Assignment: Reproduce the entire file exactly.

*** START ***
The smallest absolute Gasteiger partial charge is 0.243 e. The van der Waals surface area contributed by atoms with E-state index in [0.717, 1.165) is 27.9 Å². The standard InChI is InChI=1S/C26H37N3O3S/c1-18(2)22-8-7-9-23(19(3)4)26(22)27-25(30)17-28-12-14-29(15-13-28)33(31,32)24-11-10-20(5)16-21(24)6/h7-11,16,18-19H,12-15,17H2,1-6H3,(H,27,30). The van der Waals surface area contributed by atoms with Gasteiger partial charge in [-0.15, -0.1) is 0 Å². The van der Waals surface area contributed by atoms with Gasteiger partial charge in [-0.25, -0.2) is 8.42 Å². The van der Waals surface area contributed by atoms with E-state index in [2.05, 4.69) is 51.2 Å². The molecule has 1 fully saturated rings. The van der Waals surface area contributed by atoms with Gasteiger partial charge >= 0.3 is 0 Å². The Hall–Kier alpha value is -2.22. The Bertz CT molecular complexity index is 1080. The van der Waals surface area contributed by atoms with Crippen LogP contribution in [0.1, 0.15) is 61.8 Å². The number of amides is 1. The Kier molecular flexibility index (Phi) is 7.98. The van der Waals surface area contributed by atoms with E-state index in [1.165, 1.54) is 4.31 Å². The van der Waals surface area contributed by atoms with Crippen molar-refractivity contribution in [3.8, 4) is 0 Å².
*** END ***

The smallest absolute Gasteiger partial charge is 0.243 e. The van der Waals surface area contributed by atoms with E-state index in [0.717, 1.165) is 27.9 Å². The standard InChI is InChI=1S/C26H37N3O3S/c1-18(2)22-8-7-9-23(19(3)4)26(22)27-25(30)17-28-12-14-29(15-13-28)33(31,32)24-11-10-20(5)16-21(24)6/h7-11,16,18-19H,12-15,17H2,1-6H3,(H,27,30). The van der Waals surface area contributed by atoms with Gasteiger partial charge in [-0.15, -0.1) is 0 Å². The van der Waals surface area contributed by atoms with Gasteiger partial charge in [-0.25, -0.2) is 8.42 Å². The van der Waals surface area contributed by atoms with E-state index in [2.05, 4.69) is 51.2 Å². The molecule has 1 fully saturated rings. The van der Waals surface area contributed by atoms with Gasteiger partial charge >= 0.3 is 0 Å². The Hall–Kier alpha value is -2.22. The Bertz CT molecular complexity index is 1080. The van der Waals surface area contributed by atoms with Crippen LogP contribution in [0.1, 0.15) is 61.8 Å². The number of amides is 1. The Kier molecular flexibility index (Phi) is 7.98. The van der Waals surface area contributed by atoms with E-state index in [1.165, 1.54) is 4.31 Å². The van der Waals surface area contributed by atoms with Crippen molar-refractivity contribution in [3.8, 4) is 0 Å².